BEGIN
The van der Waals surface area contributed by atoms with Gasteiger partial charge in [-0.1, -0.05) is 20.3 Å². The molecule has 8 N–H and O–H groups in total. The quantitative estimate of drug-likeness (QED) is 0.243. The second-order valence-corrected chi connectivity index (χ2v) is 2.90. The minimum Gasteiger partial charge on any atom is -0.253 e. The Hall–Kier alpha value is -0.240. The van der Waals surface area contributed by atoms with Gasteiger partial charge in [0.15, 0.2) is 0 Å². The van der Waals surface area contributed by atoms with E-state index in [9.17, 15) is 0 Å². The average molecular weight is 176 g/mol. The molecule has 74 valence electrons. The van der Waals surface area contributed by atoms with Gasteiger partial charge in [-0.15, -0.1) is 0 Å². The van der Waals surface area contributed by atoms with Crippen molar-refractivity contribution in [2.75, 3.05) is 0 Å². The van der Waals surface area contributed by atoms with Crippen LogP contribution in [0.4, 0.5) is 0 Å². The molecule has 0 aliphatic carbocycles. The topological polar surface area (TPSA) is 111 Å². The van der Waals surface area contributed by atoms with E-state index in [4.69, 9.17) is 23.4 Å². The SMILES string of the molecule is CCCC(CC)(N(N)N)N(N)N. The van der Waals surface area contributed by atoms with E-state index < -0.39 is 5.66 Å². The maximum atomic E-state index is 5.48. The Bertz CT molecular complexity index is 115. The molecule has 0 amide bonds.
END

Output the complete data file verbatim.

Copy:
The van der Waals surface area contributed by atoms with Gasteiger partial charge in [-0.1, -0.05) is 20.3 Å². The molecule has 8 N–H and O–H groups in total. The quantitative estimate of drug-likeness (QED) is 0.243. The second-order valence-corrected chi connectivity index (χ2v) is 2.90. The minimum Gasteiger partial charge on any atom is -0.253 e. The Hall–Kier alpha value is -0.240. The van der Waals surface area contributed by atoms with Gasteiger partial charge in [0.15, 0.2) is 0 Å². The van der Waals surface area contributed by atoms with E-state index in [9.17, 15) is 0 Å². The average molecular weight is 176 g/mol. The molecule has 74 valence electrons. The van der Waals surface area contributed by atoms with Gasteiger partial charge in [-0.15, -0.1) is 0 Å². The van der Waals surface area contributed by atoms with Crippen molar-refractivity contribution in [2.75, 3.05) is 0 Å². The van der Waals surface area contributed by atoms with Crippen LogP contribution in [0.4, 0.5) is 0 Å². The molecule has 0 aliphatic carbocycles. The topological polar surface area (TPSA) is 111 Å². The van der Waals surface area contributed by atoms with E-state index in [4.69, 9.17) is 23.4 Å². The SMILES string of the molecule is CCCC(CC)(N(N)N)N(N)N. The van der Waals surface area contributed by atoms with E-state index < -0.39 is 5.66 Å². The maximum atomic E-state index is 5.48. The Bertz CT molecular complexity index is 115. The molecule has 0 amide bonds.